Morgan Neville's excellent documentary 20 Feet From Stardom took a look at the role the professional backup singer has played in rock music. Steeped in gospel music, these predominantly African-American women were frequently called into the studio or out on to the road any time an act wanted to bring a bit of the church into their sound.

Along the way, they were responsible for hooks on some of rock's greatest records – yet they often weren't credited. Unfortunately, when some tried to use their reputations to start a solo career, they were mostly unable to translate their vocal gifts into commercial success.

Countdowns like this one illustrate how unjust it all was. In a few notable cases, the guests on our list of the Top 10 vocal cameos were established stars making an appearance on someone else's record. In others, however, these same overlooked figures were featured.

Note that these aren't duets – we've already covered that – but rather moments where an equally distinctive voice was called upon to give the song a little something extra:

  • 10

    Aimee Mann

    On: Rush's 'Time Stand Still' (1987)

    We begin our list of the Top 10 Vocal Cameos with a bit of an odd pairing. Eyebrows were raised when Aimee Mann, a darling of the New Wave for her hit "Voices Carry" with her band 'til Tuesday, joined forces with the reigning kings of prog rock. But Mann, who has gone on to record many excellent solo albums over the decades, sings the titular lyric and her harmony lines with Rush's Geddy Lee with aplomb, providing a bit of warmth for a band that was often derided for choosing precision over emotion.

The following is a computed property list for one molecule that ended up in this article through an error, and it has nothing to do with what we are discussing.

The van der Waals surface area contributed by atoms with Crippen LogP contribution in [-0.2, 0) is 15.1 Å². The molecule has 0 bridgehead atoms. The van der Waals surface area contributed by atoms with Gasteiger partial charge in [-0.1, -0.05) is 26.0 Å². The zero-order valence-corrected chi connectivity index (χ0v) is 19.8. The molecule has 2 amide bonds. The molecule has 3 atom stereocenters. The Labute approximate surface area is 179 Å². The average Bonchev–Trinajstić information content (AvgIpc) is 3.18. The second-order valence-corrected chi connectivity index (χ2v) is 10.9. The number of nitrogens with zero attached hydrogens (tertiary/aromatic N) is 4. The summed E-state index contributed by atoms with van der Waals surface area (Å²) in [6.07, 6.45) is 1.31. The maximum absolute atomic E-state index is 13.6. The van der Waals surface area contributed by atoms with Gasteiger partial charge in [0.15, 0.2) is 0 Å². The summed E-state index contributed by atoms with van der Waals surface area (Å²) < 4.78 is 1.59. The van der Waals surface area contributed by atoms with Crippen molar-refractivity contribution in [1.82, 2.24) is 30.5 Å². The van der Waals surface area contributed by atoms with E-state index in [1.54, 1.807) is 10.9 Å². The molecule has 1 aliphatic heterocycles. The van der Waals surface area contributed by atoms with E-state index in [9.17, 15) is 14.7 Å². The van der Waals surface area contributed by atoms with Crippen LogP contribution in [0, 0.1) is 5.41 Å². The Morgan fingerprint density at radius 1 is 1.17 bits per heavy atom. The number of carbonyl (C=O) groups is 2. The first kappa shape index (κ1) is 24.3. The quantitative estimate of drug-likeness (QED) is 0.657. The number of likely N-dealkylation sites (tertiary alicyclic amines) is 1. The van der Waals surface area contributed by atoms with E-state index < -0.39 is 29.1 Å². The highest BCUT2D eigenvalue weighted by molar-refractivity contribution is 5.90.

• 9

    Linda Ronstadt

    On: Paul Simon's 'Under African Skies' (1985)

    Paul Simon's Graceland album introduced much of the world to the music of South Africa in the last few years of the apartheid era. And while the contributions by Ladysmith Black Mambazo and the other musicians received deserved praise and gave them a worldwide audience, Ronstadt's work on "Under African Skies" also stood out. The song's second verse was inspired by Ronstadt's childhood in Tuscon, Ariz.

  • 8

    Tom Petty